Blackmail and Morality

 Posted by on 3 June 2002 at 9:43 pm  Uncategorized
Jun 032002

Eugene Volokh responded to my comments about blackmail in e-mail.

He writes:

1) Contracts promising not to say things or not to do things are quite enforceable. Nondisclosure agreements are an example; so are promises not to develop property;

Okay, so I suspect that my attempted distinction is untenable. Many valid and unobjectionable contracts do seem to be merely “refraining” in nature. A non-disclosure agreement is, after all, quite similar to a blackmail agreement in terms of the form of the exchange. The major difference seems to boil down to the nature of the information.

Additionally, as Paul pointed out to me, many attempts at blackmail are not simply of a “refraining” nature. A blackmailer who offers to exchange photographic negatives of man with his mistress for money is actually providing some concrete object in exchange for the money.

Ah well, so much for that idea!

Eugene continues:

2) In any case, even if blackmail contracts were unenforceable for want of consideration, that would hardly solve the puzzle, no? Blackmailers don’t go to court to sue for breach of the blackmail contract; having the contract be unenforceable thus wouldn’t do much to stop them. The question is why blackmailers can be sent to prison.

Well, I’m not sure that blackmail ought to be illegal. But my doubts are not simply libertarian in nature. I have ethical doubts as well. Do people who do immoral things deserve such legal protection? Does a married man who gets photographed with a hooker deserve to have the law helping him conceal that deed at no cost to himself, thanks to blackmail laws? Or should he have to pay the piper if he wants to keep that information secret?

This issue relates to a deeper problem in ethics that I only consciously identified a few months ago. People are often dissatisfied with the choices that life presents to them. Sometimes, philosophy can see past the obvious alternatives to a better third or fourth or fifth way. But sometimes our options are limited — and they just stink. Sometimes we have gotten ourselves into messes that we cannot get out of neatly or easily or cleanly. However, many people don’t like to hear that, particularly when those messes are self-created. They want the philosopher to come up with the impossible all-around-good solution. And they get mad at the poor philosopher when that all-around-good solution isn’t forthcoming.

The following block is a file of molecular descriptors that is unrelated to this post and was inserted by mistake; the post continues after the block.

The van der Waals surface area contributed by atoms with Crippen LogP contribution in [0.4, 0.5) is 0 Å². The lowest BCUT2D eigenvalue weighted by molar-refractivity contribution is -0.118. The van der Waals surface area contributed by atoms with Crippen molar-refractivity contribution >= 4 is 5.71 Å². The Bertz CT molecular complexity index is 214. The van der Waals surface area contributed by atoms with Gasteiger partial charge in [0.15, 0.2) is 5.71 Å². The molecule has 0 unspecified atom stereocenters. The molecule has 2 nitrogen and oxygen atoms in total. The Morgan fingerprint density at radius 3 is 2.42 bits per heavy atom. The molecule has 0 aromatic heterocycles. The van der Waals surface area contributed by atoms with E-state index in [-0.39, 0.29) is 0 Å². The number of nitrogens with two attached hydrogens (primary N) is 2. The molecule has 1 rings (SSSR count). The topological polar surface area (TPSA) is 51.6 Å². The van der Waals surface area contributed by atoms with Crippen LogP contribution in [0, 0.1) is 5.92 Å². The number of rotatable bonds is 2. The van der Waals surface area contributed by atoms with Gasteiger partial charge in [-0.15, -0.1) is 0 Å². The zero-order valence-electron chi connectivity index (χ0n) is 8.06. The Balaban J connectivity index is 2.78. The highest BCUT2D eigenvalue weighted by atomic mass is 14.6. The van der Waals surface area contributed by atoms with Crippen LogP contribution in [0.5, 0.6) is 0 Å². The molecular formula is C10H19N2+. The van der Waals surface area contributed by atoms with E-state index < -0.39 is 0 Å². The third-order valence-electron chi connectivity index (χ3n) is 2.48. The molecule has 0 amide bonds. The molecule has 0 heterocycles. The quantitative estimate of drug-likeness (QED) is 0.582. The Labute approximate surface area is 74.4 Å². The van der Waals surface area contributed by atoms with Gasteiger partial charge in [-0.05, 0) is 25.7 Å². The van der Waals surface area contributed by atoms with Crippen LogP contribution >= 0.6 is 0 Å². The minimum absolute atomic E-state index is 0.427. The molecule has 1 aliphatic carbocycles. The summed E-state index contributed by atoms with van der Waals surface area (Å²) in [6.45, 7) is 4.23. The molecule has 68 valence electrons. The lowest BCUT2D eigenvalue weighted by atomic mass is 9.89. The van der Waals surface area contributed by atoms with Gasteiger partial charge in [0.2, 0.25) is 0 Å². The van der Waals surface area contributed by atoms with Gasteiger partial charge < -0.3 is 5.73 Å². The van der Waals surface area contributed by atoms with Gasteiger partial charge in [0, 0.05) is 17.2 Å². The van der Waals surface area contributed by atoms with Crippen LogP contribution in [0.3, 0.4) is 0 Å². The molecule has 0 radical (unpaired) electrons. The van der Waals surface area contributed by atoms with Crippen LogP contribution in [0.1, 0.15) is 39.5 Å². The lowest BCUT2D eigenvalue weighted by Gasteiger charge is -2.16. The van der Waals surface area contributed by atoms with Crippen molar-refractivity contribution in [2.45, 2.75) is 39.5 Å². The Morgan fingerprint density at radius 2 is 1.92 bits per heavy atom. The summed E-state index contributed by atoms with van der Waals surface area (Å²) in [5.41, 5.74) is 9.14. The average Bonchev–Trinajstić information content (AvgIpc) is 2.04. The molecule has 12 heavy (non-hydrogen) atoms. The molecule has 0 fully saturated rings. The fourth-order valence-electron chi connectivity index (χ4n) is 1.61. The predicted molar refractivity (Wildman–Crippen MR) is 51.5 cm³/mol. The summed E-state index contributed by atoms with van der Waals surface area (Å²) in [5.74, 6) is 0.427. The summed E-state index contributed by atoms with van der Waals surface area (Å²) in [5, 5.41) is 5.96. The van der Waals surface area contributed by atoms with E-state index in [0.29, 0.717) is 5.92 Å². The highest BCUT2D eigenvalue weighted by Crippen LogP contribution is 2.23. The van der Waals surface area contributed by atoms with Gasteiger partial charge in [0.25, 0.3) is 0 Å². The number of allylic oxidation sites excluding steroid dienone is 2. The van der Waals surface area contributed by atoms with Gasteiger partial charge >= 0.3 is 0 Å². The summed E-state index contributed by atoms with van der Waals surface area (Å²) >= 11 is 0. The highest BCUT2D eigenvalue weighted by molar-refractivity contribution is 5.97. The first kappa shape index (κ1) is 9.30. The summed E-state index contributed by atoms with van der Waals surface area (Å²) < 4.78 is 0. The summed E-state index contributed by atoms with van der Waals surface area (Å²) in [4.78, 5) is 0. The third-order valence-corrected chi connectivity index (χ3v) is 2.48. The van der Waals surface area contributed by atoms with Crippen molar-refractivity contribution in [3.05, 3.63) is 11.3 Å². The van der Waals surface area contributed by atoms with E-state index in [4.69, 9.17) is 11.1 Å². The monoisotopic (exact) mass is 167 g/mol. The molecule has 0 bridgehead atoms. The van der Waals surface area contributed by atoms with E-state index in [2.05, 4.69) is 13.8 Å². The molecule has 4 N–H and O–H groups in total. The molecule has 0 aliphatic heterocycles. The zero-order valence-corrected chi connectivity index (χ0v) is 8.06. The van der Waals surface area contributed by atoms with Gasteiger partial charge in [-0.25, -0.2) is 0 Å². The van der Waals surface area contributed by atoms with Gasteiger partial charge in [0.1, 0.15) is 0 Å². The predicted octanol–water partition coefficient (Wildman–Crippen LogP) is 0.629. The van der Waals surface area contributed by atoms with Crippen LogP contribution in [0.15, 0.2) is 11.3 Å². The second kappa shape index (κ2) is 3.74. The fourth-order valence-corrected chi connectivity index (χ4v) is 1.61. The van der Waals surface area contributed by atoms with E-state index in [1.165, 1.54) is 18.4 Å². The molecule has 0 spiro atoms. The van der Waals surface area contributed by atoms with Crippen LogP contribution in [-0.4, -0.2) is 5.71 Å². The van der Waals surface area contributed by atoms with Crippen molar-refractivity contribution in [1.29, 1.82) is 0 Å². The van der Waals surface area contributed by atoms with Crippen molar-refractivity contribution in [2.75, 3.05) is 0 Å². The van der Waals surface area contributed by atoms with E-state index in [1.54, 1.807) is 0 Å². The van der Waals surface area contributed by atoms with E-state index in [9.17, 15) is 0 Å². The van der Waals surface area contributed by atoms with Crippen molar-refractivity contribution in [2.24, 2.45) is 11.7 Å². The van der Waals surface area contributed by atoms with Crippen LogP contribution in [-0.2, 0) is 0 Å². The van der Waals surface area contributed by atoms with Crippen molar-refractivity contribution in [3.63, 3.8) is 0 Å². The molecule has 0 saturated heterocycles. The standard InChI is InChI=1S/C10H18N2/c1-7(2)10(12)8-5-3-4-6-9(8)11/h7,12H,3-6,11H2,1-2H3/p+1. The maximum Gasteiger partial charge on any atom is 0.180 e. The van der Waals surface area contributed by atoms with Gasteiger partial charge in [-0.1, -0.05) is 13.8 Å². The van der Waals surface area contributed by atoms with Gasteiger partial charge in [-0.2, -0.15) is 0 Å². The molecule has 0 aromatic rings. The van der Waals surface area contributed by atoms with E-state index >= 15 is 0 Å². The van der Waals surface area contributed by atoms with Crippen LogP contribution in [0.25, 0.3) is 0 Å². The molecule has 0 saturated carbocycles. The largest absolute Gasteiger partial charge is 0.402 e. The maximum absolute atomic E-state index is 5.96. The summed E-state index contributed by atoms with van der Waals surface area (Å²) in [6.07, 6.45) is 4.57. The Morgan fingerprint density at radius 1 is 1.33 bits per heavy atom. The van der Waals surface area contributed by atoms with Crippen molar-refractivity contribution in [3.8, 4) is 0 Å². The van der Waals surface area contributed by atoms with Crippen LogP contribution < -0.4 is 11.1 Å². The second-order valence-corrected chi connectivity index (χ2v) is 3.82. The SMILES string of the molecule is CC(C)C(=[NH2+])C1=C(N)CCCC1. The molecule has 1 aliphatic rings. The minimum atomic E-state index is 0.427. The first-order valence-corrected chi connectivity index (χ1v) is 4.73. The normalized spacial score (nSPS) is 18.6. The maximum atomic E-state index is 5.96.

I figured this out explicitly thanks to a passage from Dr. Laura’s book How Could You Do That?!. Writing about the most common type of question she gets asked on her show, she writes that it is something along the lines of:

“Now that I’ve done all these things I shouldn’t have done, how can I avoid the consequences I knew, but denied, and just hoped would not happen?”

The purpose of ethics is decidedly not to help people avoid the predictable consequences of their wrongs. And the law shouldn’t be helping in that dubious endeavor either. But such protection is precisely what blackmail laws offer. As a result, they diminish one of the most effective incentives to behave morally, namely the fear that revelation of the bad deed will damage trust in important relationships and diminish reputation within a community. On this analysis, it makes no difference whether the person revealing the sensitive information wants money or not. The law should not be protecting people from their own immoralities.

Given that consideration, perhaps the best option would be to vigorously uphold blackmail agreements in closed court proceedings. Thus the very serious problem of the blackmailer breaking the initial agreement by returning for more and more money could be addressed though the courts rather than through violence. And the privacy of those blackmail agreements would be maintained. But the law would not be actively fostering immorality.

Of course, there might be other compelling reasons to outlaw blackmail that I have ignored here. But I’d need a darn good argument to convince me that blackmail laws are legitimate. Paul did find me two worthwhile book sections on blackmail for me to read, one from Leo Katz’s Ill-Gotten Gains and the other from Walter Block’s Defending the Undefendable. So perhaps I’ll have a more informed opinion in the next few days.

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